Born in Utrecht in the Netherlands in December 1918, Gerardus Dusseldorp was known as Dik as a child, the anglicised version of which stuck with him for the rest of his life. At the age of 15, he enrolled as a marine cadet, with the aim of becoming a captain in the merchant marine. He was found to be colour blind when he sought entry into officer training and withdrew from the service. During World War II, as a Dutchman of working age, he was deported to Berlin, to work as forced labour. Returning to the Netherlands, he secured work with a Danish firm building a railway from Copenhagen to Hamburg. In late 1943 he was transported to Kraków, again as forced labour but this time for the Siemens Organisation. In Summer 1944 he escaped with his wife and four year old daughter, and returned again to the Netherlands.

In 1945 he and his younger brother Hank secured jobs at Bredero’s Bouwbedrijf, a Dutch housebuilder established in the 1870s. By 1947 he had been promoted to Construction Manager. In March 1951 Bredero’s sent him to Australia to seek out business opportunities. He identified a project to build workers’ housing in the Snowy Mountains Scheme, the largest infrastructure project to have been attempted in Australia. He came to Australia with £10,000 and a handful of Dutch workers on the contract to build 200 houses for the Snowy Mountains Authority at Cooma.

ACT Barracks at Cabramurra – the township was established using prefabricated houses as part of the Snowy Mountains Scheme and associated Snowy Mountains Hydro-Electric Scheme.

In 1957 he established Civil & Civic, as a subsidiary of Bredero’s. The success of which was based on the principle that the designer should be employed by the contractor rather than the other way round. In that year he won the contract to build the first stage of the Sydney Opera House while completing Sydney’s first concrete-framed skyscraper – Caltex House. The Sydney Opera House brought huge prestige, along with the equally huge challenges of building a unique and difficult structure on a point of reclaimed land.

The next year Lend Lease Corporation was publicly launched; an innovative corporate vehicle to fund Civil and Civic projects. The paid-up capital of the company in that year was £100,000.

For the next 30 years Dick Dusseldorp built Lend Lease Corporation into one of Australia’s most successful construction, real estate, and financial services companies.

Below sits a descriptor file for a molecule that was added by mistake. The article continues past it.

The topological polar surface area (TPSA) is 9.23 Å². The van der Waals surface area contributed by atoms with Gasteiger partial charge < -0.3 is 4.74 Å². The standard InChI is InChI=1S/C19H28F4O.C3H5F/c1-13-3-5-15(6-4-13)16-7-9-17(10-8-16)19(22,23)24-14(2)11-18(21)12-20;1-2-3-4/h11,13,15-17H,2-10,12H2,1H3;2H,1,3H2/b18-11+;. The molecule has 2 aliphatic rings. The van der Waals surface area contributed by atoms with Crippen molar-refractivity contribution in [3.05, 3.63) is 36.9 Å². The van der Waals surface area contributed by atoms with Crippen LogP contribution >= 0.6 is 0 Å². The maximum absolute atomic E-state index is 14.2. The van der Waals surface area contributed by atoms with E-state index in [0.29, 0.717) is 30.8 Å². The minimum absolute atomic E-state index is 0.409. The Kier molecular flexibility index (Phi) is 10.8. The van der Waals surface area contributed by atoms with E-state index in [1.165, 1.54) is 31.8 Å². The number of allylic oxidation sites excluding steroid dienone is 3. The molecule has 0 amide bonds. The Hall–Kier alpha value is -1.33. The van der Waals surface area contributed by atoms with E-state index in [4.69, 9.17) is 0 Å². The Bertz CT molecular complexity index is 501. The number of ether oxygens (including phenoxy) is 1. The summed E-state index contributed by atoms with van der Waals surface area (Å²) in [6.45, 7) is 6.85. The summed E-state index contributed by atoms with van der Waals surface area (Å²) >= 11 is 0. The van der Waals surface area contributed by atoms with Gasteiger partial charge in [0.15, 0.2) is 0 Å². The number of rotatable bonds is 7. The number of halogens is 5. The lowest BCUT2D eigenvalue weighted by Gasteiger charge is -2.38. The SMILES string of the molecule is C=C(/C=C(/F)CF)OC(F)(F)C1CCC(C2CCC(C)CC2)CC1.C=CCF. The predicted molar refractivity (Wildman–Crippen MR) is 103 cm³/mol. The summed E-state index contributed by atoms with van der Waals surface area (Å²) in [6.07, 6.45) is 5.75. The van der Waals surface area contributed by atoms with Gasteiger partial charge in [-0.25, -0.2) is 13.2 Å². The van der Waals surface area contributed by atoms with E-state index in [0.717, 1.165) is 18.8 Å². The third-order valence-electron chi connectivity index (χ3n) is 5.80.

Dick left his mark on Australia’s urban landscape through the construction of some of the country’s landmark buildings including Australia Square with its distinctive round shape and unprecedented public forecourt space, the MLC Centre, Brisbane’s Riverside Centre, and Canberra’s Academy of Sciences.

Dick Dusseldorp

Consistently decades ahead of his time, Dick negotiated the first productivity agreement with the NSW building trades unions in the 1950s, extended superannuation and a range of other employment benefits to blue-collar workers in the 1960s and pioneered the indenturing of apprenticeships through Group Training Companies.

Dick Dusseldorp Book

He introduced profit-sharing via employee share ownership in the 1970s and championed a range of initiatives to promote the skills formation of young people in the 1980s and beyond.

When he retired as group Chairman in 1988, the capitalised value of Lend Lease Corporation stood at $1.4 billion, and its employees numbered 6,000.

Tjerk Dusseldorp and the Skills Forum

In recognition of his service to industry and commerce, Dick was awarded an A.O. (Hon.) on Australia Day in that Bicentennial Year. To mark the occasion of his retirement, Lend Lease employees and shareholders voted to establish an independent foundation in his name; the Dusseldorp Skills Forum was formed “to benefit the Australian community by stimulating innovation and educational developments.” His son Tjerk initially served as the Forum’s Executive Director while Dick was Chairman.

A year before his death he finally agreed for Tjerk to produce the book: Finding a Common Interest – The story of Dick Dusseldorp and lend lease.

Tjerk Dusseldorp’s early experiences as a young man in the United States drew him to his life’s work in the not-for-profit sector. Tjerk, also known as Jack, worked as a documentary filmmaker in America in the 1960s against the political backdrop of the Vietnam War. Imbued with a desire to address social injustice, Tjerk returned to Sydney with his young family taking up the role of the first Executive Director of the Evatt Foundation.

Dick’s granddaughter Marta Dusseldorp granddaughter is an Australian stage, film and theatre actress.

Sources: Wikipedia and company information from Lend Lease and Workskill.

Paul Budde (2021)

I had the personal honour to meet Dick once in the mid-1980s when I produced for Civil & Civic and Lend Lease their first online information system (Lendtex).

Ed Duyker wrote a book “The Dutch in Australia” (1987). Below is the profile he wrote on Dick Dusseldorp

Dick Dussedorp featured on the frontpage of the Bulletin in 1961 together with a lead article: ‘Dusseldorp’s Day’. Another article below features him in the Circuit Magazine.

Perhaps the best known project of Dick Dusseldorps’ Lend Lease Company is the Sydney Opera House (Civil & Civic was an Australian construction company. Founded in 1951, it was acquired in 1961 by Lend Lease Corporation). Besides a Danish connection, there is also a strong Dutch connection to the building of the Sydney Opera House.

Talking about the Dutch, Dick also featured in several articles in the Dutch Australian Weekly

See other personal stories.